Protesting pesticides: Group forms in Grand Lake
July 7, 2008
A group of Grand Lake residents are putting renewed efforts into protesting the use of pesticide sprays.
Founding members Lenny and Gail Brooks say the intent of a newly-established Web site and “loose-knit” group is to bring awareness to the affects pesticides have on the environment. They are especially concerned about the pesticides being used to fight mountain pine beetles.
Group members hope to influence public policy on the matter.
“Our goal is to adopt something similar to the Boulder pesticide law, which authorizes spraying by permit only,” Lenny Brooks said.
The group is called Grand County W.A.T.E.R (Water, Air, Terrain Environmental Review) and offers information to the public about pesticides at
http://www.grandcountywater.com, including the language of labels on commonly used chemicals used to repel beetles.
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Visitations to the site will help citizens “learn about these chemicals that are being sprayed into our air and landing in our water,” Brooks said. “Any town has the right to make laws more stringent than the EPA, not more loose.”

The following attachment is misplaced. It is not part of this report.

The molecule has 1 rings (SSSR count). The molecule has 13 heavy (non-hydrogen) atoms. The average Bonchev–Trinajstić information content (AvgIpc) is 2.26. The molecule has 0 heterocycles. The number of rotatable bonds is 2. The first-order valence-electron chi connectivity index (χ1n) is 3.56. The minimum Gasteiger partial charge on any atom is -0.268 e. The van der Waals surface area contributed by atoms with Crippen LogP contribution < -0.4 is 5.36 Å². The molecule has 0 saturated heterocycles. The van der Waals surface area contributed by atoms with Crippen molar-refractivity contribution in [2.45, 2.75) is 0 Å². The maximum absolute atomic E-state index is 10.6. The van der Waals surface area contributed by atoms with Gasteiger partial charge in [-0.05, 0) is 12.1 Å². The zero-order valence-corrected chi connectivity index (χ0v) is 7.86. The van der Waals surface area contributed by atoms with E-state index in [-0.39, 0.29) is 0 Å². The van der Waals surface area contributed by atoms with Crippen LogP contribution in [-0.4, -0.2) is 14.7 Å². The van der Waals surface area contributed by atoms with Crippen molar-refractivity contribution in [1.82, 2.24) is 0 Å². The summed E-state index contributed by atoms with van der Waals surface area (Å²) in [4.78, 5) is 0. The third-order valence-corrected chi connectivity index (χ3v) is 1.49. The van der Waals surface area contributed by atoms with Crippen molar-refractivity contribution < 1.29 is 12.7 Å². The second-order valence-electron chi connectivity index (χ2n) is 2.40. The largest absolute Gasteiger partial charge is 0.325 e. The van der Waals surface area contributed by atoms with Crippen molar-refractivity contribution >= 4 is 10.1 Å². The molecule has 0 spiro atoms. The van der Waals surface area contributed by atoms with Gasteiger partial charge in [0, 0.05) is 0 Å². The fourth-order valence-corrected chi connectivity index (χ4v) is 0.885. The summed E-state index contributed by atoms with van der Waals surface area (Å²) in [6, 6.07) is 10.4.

Brooks embraced the campaign to curb pesticides use when a few Grand Lake citizens complained of flu-like symptoms after being caught in spray drift. Brooks’ research revealed the threat pesticides have on aquatic and other beneficial insects, and, he said, no research covers the volume and magnitude of spray currently spread in high-country stands as property owners and professional applicators battle the pine beetle throughout spring months.
For several years, state foresters have been recommending that property owners only spray a few “high-value” trees, if any, and surrender the rest.
Spraying should be completed by the first of July, foresters say, since most beetles begin flying around mid-July. Spraying after beetles have flown is not only a waste of money, but a needless environmental risk.
According to the state forest office, focus on the pine-beetle problem has shifted to mitigating for fire rather than saving trees.
“Keep defensible space around your house,” forest officials say.
” Tonya Bina can be reached at 887-3334 ext. 19603 or e-mail email@example.com.